How do these balloons navigate?

Most of these balloons literally go where the wind blows. There can be a little bit of navigation, but there are certainly not people aboard them. They are at the mercy of whatever the weather is. They sometimes have guiding apparatus on them that change a balloon’s altitude to catch winds going in particular directions. But it’s pretty much wherever the wind’s blowing, that’s where you’re going.

There are machine learning-types of approaches that would seek to optimize your path, so that if you’re trying to get from A to B, you can get closer. But if the prevailing winds are just going completely in the opposite direction to where you want to go, there’s really no way to get there with a balloon.

What are the limits to a nation’s airspace? At what altitude does it become space and anybody’s right to be there?

There is an internationally accepted boundary called the Kármán Line at 62 miles (100 kilometers) altitude. This balloon is well below that, so it is absolutely, definitely in U.S. airspace.

Which countries are known to be using spy balloons?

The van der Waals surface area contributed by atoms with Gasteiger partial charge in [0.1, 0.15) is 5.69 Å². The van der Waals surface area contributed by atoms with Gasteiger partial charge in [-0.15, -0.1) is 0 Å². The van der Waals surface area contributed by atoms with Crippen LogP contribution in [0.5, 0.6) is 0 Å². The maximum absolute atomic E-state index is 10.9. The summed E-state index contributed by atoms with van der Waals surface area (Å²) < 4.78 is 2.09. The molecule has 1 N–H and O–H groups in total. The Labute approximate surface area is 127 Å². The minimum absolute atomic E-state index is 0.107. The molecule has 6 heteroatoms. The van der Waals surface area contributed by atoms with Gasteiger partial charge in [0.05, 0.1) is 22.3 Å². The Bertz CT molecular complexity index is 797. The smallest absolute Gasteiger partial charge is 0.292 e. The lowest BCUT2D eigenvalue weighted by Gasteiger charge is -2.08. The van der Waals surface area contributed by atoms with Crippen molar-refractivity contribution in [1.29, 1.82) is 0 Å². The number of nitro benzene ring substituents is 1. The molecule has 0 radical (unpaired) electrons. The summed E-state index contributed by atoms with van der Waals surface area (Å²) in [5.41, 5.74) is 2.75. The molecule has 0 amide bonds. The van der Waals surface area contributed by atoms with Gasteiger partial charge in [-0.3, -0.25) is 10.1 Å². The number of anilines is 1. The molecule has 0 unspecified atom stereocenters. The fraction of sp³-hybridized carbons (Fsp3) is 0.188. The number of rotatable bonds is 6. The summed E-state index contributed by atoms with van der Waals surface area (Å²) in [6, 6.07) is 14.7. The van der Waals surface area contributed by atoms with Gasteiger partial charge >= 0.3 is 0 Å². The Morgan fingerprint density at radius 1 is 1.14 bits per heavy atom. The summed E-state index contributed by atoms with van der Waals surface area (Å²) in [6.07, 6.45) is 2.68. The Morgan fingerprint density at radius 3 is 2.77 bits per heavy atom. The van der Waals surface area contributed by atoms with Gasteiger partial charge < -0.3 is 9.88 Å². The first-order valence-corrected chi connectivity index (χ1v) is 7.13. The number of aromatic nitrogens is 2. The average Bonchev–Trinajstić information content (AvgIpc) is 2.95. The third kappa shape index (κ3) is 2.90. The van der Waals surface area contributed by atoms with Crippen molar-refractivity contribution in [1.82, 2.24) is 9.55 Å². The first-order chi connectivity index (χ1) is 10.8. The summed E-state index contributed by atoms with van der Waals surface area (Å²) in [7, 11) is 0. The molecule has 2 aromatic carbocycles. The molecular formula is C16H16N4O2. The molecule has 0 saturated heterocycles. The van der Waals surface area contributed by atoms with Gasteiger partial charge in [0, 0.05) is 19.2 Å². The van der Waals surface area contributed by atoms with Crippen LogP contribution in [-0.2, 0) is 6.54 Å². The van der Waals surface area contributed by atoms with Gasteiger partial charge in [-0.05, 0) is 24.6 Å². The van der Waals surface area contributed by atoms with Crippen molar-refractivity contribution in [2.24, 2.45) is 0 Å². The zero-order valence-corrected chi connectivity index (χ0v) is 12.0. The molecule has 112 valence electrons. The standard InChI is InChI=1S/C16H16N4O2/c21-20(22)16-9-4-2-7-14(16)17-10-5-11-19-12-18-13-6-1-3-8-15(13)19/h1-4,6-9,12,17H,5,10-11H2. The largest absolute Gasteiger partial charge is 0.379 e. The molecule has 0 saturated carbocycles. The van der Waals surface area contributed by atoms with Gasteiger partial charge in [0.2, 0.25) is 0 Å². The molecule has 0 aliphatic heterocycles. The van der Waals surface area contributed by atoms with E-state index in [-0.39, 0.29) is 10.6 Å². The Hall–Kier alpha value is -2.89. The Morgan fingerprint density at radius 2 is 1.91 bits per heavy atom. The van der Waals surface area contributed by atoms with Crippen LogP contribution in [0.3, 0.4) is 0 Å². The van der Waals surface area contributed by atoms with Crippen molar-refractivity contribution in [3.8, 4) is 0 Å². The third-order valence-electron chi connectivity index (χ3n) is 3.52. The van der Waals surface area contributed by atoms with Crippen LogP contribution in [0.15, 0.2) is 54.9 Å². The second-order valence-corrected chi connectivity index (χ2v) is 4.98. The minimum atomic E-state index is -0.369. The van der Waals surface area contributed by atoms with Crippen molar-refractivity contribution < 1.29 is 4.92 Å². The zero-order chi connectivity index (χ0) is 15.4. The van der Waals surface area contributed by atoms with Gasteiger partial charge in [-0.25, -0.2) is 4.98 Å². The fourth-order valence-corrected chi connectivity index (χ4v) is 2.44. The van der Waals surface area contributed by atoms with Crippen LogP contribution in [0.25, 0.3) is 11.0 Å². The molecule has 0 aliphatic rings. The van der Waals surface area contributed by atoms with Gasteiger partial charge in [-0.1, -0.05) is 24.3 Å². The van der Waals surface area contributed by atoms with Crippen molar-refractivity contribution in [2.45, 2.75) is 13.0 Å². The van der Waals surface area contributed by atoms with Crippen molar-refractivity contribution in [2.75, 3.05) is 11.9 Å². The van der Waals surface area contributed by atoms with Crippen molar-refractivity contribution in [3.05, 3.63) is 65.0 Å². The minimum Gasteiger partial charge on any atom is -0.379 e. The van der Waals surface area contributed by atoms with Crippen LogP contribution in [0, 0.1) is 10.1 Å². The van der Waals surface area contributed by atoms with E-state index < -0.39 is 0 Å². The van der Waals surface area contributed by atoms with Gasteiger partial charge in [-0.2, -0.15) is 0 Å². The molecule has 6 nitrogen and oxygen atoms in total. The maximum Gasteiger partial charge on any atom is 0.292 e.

The Pentagon has had programs over the last few decades studying balloons, different aspects of what can be done with balloons that couldn’t be in the past. Maybe they’re bigger, maybe they can go higher in the atmosphere so they’re more difficult to shoot down or disable. Maybe they could be more persistent. But I’m not aware of any countries actively using spy balloons these days. There have been unconfirmed reports of potential spy balloons in Asia that have been attributed to China.

The U.S. flew many balloons over the Soviet Union in the 1940s and 1950s, and those were eventually replaced by the high-altitude spy airplanes, the U-2s, and they were subsequently replaced by satellites.

I’m sure a number of countries around the world have periodically gone back to reevaluate: Are there other things we could do now with balloons that we couldn’t do before? Do they close some gaps we have from satellites and airplanes?

What does that say about the nature of this balloon, which China confirmed is theirs?

China has complained for many years about the U.S. spying on China through satellites, through ships. And China is also well known for engaging in somewhat provocative behavior, like in the South China Sea, sailing close to other nations’ boundaries and saber-rattling. I think it falls into that category.

The balloon doesn’t pose any real threat to the U.S. I think sometimes China is just experimenting to see how far they can push things. This isn’t really very advanced technology. It’s not serving any real military purpose. I think it’s much more likely some kind of political message. Source